“A new palliative care funding system could help to address this. As a priority, however, the government must set out how those elements of children’s palliative care currently outside the scope of the new system - including short breaks and bereavement care - should be funded by the state.

“NHS England must also continue its annual grant to children’s hospices until a new system brings about fair and sustainable funding for children’s palliative care. Without it, children’s hospice services may have to scale back their life–line services which families reply on - which could put more pressure on the NHS.”

There is emerging evidence that investment in hospices is very cost-effective in terms of reducing spend on hospital care in the last year of life, supporting more deaths at home and in care homes and at the same time, improving patient experience and choice.

Notes to Editor

  • Hospice UK and Together for Short Lives jointly undertook a survey among charitable hospices between April and May 2015. The survey included both adults and children’s hospices in England and achieved an overall response rate of 67 per cent (117 out of 175 English hospices). Among the 33 organisations which provide hospice care to children and young people, 26 responded to our survey (79 per cent). 
  • The full findings of the survey can be found on our commissioning support page.
  • Demand for adult hospice care is growing. The number of people aged 85 and over is expected to double in the next 20 years
  • Demand is increasing for children’s hospice care. It is estimated that more than 40,000 children (0-19 years) were living with a life-limiting or life-threatening condition in England in 2009/10 - compared to 30,000 in 2000/01.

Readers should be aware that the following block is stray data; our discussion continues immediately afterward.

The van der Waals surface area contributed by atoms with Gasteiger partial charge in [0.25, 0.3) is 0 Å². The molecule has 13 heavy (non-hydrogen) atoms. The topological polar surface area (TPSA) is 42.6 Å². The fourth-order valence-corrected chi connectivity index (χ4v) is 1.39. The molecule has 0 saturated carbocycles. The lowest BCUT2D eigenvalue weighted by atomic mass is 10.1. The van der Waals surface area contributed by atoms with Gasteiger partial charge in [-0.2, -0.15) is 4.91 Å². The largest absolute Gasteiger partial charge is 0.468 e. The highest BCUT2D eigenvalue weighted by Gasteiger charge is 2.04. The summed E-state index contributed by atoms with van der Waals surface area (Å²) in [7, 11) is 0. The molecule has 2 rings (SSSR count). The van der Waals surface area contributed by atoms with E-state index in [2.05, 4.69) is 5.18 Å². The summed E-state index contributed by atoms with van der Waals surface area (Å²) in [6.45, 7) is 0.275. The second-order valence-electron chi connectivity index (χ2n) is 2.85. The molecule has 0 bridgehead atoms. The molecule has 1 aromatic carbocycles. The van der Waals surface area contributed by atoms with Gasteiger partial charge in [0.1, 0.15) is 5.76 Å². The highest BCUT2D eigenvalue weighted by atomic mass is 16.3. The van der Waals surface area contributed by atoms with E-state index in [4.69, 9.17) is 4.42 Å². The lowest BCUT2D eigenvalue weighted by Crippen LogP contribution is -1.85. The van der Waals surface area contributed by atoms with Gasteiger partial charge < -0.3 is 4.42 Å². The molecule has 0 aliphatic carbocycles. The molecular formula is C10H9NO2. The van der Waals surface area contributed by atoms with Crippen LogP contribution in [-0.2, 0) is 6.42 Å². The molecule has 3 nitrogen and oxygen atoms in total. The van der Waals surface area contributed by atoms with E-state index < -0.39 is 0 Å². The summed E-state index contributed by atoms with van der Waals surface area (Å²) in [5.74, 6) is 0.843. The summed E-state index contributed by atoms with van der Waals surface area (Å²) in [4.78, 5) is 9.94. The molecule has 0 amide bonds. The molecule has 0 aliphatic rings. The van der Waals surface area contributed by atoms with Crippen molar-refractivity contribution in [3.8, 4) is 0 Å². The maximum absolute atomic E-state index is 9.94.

• Over half (58%) of children’s hospice organisations had their funding frozen (35%) or cut (23%) from 2013/14 to 2014/15 by NHS commissioners. Over half (54%) of children’s hospice organisations expect to have their funding frozen by NHS commissioners in 2015/16.
  • If the NHS England children’s hospice grant was stopped, more than half (58%) of children’s hospices would reduce their short break services and nearly half (46%) would have to reduce the family support they offer.
  • In March 2015, following its inquiry into end of life care, the House of Commons Health Select Committee  recommended that future funding proposals of palliative care fully recognise the importance of the voluntary sector - and specifically set out how it intends to ensure sustainable, long term funding for the hospice sector.
  • In 2011, a government-commissioned Independent Palliative Care Funding Review published a series of recommendations on how palliative care in England should be funded; the Government is yet to formally respond to these recommendations.

About Hospice UK

  • Hospice UK is the national charity for hospice care and the only membership body for organisations providing hospice care. We support and champion the work of more than 200 of these organisations across the UK.
  • Hospices, and other organisations which provide hospice care, offer vital care for people with terminal or life-limiting conditions and also support their families and carers.
  • For further information about hospice care follow us on Twitter @hospiceukPA.
  • Get all the latest news from the hospice and palliative care sector, as well as patient stories, on ehospice UK at: www.ehospice.com/uk This service is managed by Hospice UK. You can also follow ehospice news on Twitter at @ehospicenews

About Together for Short Lives

Together for Short Lives is the leading charity for UK children’s palliative care. We support those who help, love and care for children and young people who are unlikely to reach adulthood. We work with children’s hospices and a range of other services across the country to ensure that every child, young person and their family has the best possible care and support whenever and wherever they need it. From the moment of diagnosis, for whatever life holds, we help to ensure families make the most of their precious time together. 

Visit www.togetherforshortlives.org.uk for more information.

For media enquiries for Hospice UK:

Contact Suzanne Stevenson on 0207 520 8296 or by email at s.stevenson@hospiceuk.org For out of hours media enquiries please call 07881 940318.

For media enquiries for Together for Short Lives

Contact Jo Barrell (Communications Manager) on 01179 897 832 (direct dial) or 07539 507 028 or by email at jo.barrell@togetherforshortlives.org.uk

Together for Short Lives Press Office can be contacted on 0117 989 7820.

Back

Back

What does hospice care mean to you?